He loves the game - the feel of a good swing, the crack of the club head hitting the ball, the chance to be out in the sun (and sometimes cold and rain) for four or five hours at a time, and the challenge of getting the little white ball into the little hole so far away from the tee.

Lloyd trying to avoid the water and sand hazards

And he's pretty good at it.  He learned quickly and gradually improved his game, peaking at very respectable scores, shooting scores that included pars, birdies and even an eagle or two.  Gradually, as age crept up along with its companion, diminished health,  Lloyd's sons and friends began closing the gap between their scores, even beating him occasionally.  But he loves the game so much he is always pleased  to rejoice in the successes of his golfing buddies.

Some family golfers in Arizona this winter

He has organized two annual tournaments, The Coquihalla Challenge, usually held in Alberta or British Columbia, and The Desert Classic, which the guys hold in Arizona every winter, complete with a trophy for each tournament which has the names and years of each winning pair engraved on them.

He was especially excited last fall when our oldest son, Rob, got that pinnacle of golfing glory, a hole-in-one!  An occurance so rare outside of professional golfing that many long-time golfers haven't even been in the presence of a hole-in-one being sunk.  We were so proud that at last someone in the family achieved this goal.

Rob, teeing off

And then it happened.  Lloyd was out golfing in Arizona in February this year with Randy, the brother-in-law who introduced him to the game, and a couple of other golfers when, with one mighty swing of his club from the tee box, the ball flew, dropped, bounced and ended up in the hole.  The mighty Hole-In-One!  His excitement knew no bounds!!!  He could stop now and be happy.  His goal has been accomplished.  But he won't, of course.

Lloyd, with his hole-in-one ball, watched by
his mentor, Randy.

What a great golfing winter it was for a great golfer.  Ya did good Lloyd!

Tuesday, May 12, 2015

What a Year So Far.

My blogging has been sporadic, to say the least.  It's been such a busy year so far.  We spent three months in Arizona, with company coming and going steadily.  I didn't have a lot of time to document everything we did. Lots of fun though.

We got home to Lethbridge on April 16, and on April 17 we were on our way to Edmonton because our middle daughter, Sara, was having a baby six weeks early because of her hypertension.  I was to help out at home with her four children while she and Mike spent the next two weeks at the hospital night and day with little Bruce Wayne Lush.  For obvious reasons, we call him BatBaby.  (Bruce Wayne...Batman...)

Anyway,  Bruce was delivered by C-Section and weighed 5 lb, 6 oz...just a little guy.  The first time we saw him he was all hooked up to tubes, respirator, iv, etc. and looked like a little alien baby.  The nice thing is that as soon as he was born Sara's high blood pressure went back to normal and her gestational diabetes disappeared!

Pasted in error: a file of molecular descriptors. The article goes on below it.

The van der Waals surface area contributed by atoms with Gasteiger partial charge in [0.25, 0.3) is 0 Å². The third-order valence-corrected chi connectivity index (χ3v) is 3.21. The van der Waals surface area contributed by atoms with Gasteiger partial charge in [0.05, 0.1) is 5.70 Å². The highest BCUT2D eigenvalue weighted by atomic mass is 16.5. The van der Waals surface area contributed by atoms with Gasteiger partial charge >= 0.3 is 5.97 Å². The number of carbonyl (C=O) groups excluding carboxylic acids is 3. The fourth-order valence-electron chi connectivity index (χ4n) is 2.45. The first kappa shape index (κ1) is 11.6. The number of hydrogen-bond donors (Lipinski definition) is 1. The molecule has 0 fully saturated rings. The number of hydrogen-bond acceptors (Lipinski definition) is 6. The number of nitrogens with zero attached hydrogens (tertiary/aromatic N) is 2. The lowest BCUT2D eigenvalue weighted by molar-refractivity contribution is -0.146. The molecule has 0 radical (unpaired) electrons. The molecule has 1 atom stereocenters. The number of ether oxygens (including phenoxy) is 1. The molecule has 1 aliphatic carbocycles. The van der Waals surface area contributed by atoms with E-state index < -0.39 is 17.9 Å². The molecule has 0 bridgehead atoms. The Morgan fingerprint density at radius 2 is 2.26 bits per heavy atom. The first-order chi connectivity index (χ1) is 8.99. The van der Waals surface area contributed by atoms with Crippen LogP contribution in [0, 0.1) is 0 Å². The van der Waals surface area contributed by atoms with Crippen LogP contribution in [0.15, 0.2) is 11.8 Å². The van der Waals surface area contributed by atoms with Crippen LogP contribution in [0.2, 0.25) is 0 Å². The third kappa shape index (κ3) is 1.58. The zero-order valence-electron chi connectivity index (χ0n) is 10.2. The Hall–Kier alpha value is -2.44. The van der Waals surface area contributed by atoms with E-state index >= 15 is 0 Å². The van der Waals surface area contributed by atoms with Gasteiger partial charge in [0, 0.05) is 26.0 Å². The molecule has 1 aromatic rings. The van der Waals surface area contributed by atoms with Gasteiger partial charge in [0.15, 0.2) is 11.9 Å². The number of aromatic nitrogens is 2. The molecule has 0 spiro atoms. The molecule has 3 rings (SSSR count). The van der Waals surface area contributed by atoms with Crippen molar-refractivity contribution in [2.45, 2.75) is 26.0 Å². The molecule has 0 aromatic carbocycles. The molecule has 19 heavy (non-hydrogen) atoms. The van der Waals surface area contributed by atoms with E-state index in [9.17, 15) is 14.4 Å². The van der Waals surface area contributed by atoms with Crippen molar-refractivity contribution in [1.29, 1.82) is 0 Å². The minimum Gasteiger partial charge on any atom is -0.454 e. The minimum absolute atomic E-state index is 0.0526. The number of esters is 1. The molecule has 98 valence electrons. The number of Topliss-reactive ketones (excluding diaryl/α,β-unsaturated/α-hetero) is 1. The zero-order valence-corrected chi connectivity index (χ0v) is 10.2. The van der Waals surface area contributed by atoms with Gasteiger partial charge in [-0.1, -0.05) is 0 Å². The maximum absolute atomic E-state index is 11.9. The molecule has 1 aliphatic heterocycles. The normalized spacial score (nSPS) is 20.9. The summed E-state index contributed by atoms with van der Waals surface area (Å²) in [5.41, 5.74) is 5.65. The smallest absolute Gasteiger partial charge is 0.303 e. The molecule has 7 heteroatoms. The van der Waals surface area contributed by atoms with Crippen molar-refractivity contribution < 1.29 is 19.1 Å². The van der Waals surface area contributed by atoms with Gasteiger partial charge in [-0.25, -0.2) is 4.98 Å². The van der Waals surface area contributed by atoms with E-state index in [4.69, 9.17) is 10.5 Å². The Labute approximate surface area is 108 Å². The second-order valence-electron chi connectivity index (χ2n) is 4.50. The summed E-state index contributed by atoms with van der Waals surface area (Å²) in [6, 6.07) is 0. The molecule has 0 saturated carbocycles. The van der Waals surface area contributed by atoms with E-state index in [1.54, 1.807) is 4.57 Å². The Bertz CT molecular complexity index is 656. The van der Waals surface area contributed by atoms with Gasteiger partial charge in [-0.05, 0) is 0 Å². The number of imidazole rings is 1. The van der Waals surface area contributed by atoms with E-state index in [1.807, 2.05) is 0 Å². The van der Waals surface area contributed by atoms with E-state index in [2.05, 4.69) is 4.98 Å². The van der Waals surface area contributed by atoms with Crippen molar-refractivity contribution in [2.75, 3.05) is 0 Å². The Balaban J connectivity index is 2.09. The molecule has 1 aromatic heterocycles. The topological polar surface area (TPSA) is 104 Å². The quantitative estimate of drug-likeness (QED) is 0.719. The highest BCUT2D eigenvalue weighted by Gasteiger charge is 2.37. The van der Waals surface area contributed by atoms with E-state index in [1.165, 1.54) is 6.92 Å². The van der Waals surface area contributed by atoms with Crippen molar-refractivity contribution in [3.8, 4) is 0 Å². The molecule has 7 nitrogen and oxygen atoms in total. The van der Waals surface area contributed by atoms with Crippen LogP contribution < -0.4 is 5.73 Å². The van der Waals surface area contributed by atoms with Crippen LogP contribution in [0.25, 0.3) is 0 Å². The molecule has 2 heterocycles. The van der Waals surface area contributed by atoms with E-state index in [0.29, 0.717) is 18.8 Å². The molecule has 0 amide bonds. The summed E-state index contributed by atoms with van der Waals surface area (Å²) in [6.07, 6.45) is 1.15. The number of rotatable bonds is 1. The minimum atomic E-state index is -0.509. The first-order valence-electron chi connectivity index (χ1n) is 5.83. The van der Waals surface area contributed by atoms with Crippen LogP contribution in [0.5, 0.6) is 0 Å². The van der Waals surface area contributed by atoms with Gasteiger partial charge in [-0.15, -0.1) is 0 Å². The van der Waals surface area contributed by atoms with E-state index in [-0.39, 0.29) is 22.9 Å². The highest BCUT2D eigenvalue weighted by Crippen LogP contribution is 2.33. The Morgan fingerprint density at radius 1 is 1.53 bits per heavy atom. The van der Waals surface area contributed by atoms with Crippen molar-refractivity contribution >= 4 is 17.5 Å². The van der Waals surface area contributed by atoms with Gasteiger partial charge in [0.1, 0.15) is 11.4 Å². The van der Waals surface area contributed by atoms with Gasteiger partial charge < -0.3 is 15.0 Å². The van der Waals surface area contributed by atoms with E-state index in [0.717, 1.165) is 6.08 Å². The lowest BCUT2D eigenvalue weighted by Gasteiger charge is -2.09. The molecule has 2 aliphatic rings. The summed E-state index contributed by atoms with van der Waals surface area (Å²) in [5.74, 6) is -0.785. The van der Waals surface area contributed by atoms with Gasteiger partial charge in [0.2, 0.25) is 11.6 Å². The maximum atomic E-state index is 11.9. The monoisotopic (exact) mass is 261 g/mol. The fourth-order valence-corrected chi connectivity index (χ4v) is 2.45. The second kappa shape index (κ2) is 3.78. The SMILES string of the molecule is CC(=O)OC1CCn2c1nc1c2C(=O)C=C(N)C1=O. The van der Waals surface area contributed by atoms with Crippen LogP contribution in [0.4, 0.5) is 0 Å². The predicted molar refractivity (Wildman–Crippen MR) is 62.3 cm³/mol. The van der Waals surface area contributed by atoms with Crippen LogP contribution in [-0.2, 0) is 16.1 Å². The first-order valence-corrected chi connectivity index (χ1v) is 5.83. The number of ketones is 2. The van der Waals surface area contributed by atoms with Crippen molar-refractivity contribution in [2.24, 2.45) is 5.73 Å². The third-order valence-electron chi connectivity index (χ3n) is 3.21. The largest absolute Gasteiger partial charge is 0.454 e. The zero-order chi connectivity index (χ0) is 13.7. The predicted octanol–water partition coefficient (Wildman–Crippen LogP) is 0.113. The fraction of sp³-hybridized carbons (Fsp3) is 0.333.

Sara finally meets Baby Bruce
Our first view of our 22nd grandchild.

The dedicated Dad.  Mike spent many hours over the
next couple weeks sitting and sleeping in that chair.

It was so nice to be able to sit there and hold him, but we
were all impatient to have the little guy home.

After two weeks they were finally allowed to bring Bruce home and work him into their daily routine. I stayed for an additional week and came home again when Sara felt ready to cope on her own.

A very exciting arrival of the newest addition to our family.

Saturday, April 11, 2015

South Mountain Park

Thanks to a good friend, Lloyd and I have discovered a new fun place to visit in the Valley of the Sun here in Arizona.  I'm amazed we didn't know about it sooner.  The Phoenix area is surrounded by old mountains...totally different from the ones we're most familiar with in Alberta, but beautiful regardless.  South Mountain Park provides a view of the entire valley, after a twisty turny road to the top.  It is so amazing that we went back twice in the past month...once with our daughter and grandsons, and again yesterday with my friend, Mickey.

The Ranger Station

Lloyd, Micah, Jenny and Nathan on the foot trail

The road up the mountain is twisty, turny, steep and narrow making driving a bit of a challenge, but we finally made it to the summit.  There's a nice little park up there and a wonderfully cool stone structure called Dobbins Lookout.  Apparently it is a favorite point for taking pictures.

Phoenix, in the distance, down the mountain and far away, as seen from
an opening in Dobbins Lookout.

Mickey, with Phoenix over her right shoulder.

Looks like I'm standing on top of the world.

Micah making his way down to the shelter at Dobbins Lookout.  The
valley was spread out as far as you could see from up there.

Jenny, Me, Micah and Nate in the lookout.

At the foot of the mountain there's an old deserted trading post called Scorpion Gulch...a very interesting spot to explore.

Jenny, Micah and Nate at Scorpion Gulch.  Micah was disappointed
he didn't see any scorpions on his first trip to Arizona

An ancient cactus towers over the buildings, and the boys.

A better view of the trading post and adjacent building.

It looks like it might have served as an inn at one time.


We watched as a trail ride set out from the neighbouring ranch.  I
heard a mother saying as they set out, "Dianne you have to relax."
I don't blame the poor girl for being a bit tense.  Hope they had fun.
If you ever come to Arizona, this is a must-see.  Picture don't do it justice.